This is a useful annotated list. A good place to start investigating the possibilities, techniques, and resources one could use to try a digital storytelling project.
Ann Dixon


Krashen, Stephen. (2006). “Free Reading.” School Library Journal, 52(9), p. 42-45.
The author discusses research supporting the value of free voluntary reading as a vital component in literacy development among children. He criticizes schools and government for ignoring these findings to the detriment of children, particularly poor children. He emphasizes that “more access > more reading > better reading.” Libraries and schools must provide that access for all children, especially the poor, if literacy is truly a desired outcome.
After hearing this author’s work discussed today during our lunchtime book talks, I wanted to read this article. How encouraging to hear someone not only speaking up for what seems so obvious, but also providing information about supporting research! The tips on encouraging SSR in schools are useful, as well.
Ann Dixon


Loertscher, David. “What Flavor is Your School Library? The Teacher-Librarian as Learning Leader.” Teacher Librarian. December 2006 Volume 34: Number 2. p8-12 4p.
Teacher-librarians all know the importance of their job in the school but yet we can not agree of what are role is in education. Often these styles are dictated by the school climate. Loertscher describes five different teacher-librarian ice cream flavors/styles, their pros and cons of each flavor/style and how these various styles leaders can work library magic within their school environment.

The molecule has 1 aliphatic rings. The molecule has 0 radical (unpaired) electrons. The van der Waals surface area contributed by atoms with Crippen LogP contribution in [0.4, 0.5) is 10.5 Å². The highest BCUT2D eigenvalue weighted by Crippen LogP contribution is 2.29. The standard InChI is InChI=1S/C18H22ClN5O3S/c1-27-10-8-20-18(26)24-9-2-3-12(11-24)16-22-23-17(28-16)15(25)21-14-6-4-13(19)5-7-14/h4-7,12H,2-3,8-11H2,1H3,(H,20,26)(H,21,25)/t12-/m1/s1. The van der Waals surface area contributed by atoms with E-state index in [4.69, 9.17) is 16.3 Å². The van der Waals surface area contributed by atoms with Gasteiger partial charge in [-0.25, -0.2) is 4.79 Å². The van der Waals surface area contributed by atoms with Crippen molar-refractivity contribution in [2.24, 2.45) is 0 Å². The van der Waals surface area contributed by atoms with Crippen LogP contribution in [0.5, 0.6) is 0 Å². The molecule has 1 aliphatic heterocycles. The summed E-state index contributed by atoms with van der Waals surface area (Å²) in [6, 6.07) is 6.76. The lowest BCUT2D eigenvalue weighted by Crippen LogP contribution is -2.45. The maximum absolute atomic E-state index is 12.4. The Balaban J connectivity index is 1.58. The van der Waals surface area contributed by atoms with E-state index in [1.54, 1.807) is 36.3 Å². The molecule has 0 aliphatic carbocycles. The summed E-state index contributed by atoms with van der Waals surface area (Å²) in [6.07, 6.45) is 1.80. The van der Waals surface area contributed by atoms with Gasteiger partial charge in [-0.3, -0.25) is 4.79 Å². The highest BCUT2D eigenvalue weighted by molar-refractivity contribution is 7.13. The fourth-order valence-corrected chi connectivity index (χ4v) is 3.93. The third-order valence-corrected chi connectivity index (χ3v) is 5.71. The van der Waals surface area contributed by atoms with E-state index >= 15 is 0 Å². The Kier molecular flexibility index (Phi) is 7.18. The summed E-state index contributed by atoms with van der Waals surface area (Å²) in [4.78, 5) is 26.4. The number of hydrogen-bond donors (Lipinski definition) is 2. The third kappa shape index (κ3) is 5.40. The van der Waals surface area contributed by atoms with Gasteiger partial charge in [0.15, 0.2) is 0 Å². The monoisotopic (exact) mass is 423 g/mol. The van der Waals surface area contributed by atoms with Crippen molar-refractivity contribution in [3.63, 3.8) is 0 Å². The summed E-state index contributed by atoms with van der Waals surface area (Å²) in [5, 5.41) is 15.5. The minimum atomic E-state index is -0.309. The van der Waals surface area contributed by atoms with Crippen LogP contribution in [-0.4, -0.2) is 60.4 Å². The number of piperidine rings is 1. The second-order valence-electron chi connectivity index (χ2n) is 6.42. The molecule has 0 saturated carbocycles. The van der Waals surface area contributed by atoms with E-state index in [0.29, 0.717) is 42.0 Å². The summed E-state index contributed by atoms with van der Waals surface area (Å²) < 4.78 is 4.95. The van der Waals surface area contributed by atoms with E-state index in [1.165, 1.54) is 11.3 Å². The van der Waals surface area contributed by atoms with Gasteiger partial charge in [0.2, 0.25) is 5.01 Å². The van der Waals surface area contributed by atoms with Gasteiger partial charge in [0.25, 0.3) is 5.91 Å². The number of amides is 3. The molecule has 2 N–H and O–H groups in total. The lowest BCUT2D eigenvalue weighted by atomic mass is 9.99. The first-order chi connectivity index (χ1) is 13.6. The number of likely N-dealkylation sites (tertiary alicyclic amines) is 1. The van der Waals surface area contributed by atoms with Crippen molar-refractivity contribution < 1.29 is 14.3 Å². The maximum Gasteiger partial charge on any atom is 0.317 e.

Leslie Gale

Lesesne, Teri S. “Technology Meets Literature: meeting authors through their blogs.” Teacher

Librarian Jun. 2006: 58-59. Bringing literature and technology together with author blogs, this article gives many children’s and young adult author blog addresses. There are also a few associations listed as ways to blog with authors. (Sharon HollandAquarian Charter School ASD)

Richardson, Will. "Online-Powered School Libraries." District Administration 43.1 (Jan. 2007): 62-63.
This article touches on many of the web2.0 products we discussed in class and how they are being used in school libraries. The author shares an example (including Joyce Valenza’s website and wikis!) or two of blogs, social networking sites, wikis, podcasts/videocasts, and RSS feeds. While I am embracing web2.0 with all my heart, I’m worried that my ‘digital immagrancy’ will hinder me. It’s my goal to convert much of my library webpage into wikis so that teachers can add information and links as they find them.
Wendy Stout

Valenza, Joyce. “The Virtual Library.” Educational Leadership Dec. 2005/Jan. 2006: 54-59.
A discussion of library webpages, what must be included and how to create a user friendly, inviting and timely webpage to serve our patrons. This article goes hand in hand with the presentation that Joyce rushed through on Monday afternoon when we were all in overload. It was very nice to slow down and read the information and reflect on the information that Joyce shared with us. I can’t wait to take this new found knowledge and re-evaluate my library page and improve it to meet the needs of my patrons.